Independent Educational Evaluation

Federal law defines an IEE broadly as “an evaluation conducted by a qualified examiner who is not employed by the public agency responsible for the education of the child in question.” (34 C.F.R. 300.503) Thus, an IEE is not limited to evaluating only a child’s academic or cognitive skills, but may include the evaluation of any skill related to the child’s educational needs. A parent has the right to an evaluation that is completed by an unbiased third-party if the parent disagrees with an evaluation obtained by the public agency. These assessments can be related to cognitive, academic, emotional, behavioral, social, or communication needs.

An IEE is not limited to evaluating only a child’s academic or cognitive skills, but may include the evaluation of any skill related to the child’s educational needs. A parent has the right to an evaluation that is completed by an unbiased third-party if the parent disagrees with an evaluation obtained by the public agency. These assessments can be related to cognitive, academic, emotional, behavioral, social, or communication needs.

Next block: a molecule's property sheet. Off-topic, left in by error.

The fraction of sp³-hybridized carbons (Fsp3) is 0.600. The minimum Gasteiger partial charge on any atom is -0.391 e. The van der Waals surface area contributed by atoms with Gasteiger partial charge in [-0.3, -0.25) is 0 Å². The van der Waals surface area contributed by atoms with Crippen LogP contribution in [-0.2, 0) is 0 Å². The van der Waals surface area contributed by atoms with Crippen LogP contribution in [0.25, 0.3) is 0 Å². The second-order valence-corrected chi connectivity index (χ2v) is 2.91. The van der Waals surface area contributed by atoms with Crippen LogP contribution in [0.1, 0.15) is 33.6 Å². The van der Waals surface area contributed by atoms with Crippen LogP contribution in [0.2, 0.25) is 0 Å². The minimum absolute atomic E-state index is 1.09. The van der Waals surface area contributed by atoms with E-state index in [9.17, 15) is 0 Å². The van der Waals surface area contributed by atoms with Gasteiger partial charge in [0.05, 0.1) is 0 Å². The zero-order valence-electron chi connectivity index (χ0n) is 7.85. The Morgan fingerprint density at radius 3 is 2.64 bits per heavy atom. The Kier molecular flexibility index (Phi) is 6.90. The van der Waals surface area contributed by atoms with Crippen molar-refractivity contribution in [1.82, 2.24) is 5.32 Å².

Federal regulations require that parents and school personnel act as equal participants in the development of a child’s Individualized Education Plan (IEP) and that the parents’ participation in the IEP process must be meaningful. In many cases, independent evaluations provide support for the parents’ opinions and requests. Parents are not the only ones to find IEE’s valuable. Sometimes, school districts request IEE’s when they lack the personnel or expertise to conduct a particular type of evaluation. In other instances, a school district may seek an IEE to assuage parental concerns about the fairness or accuracy of an evaluation. 

For more information regarding parental rights or Independent Educational Evaluations, please contact our office.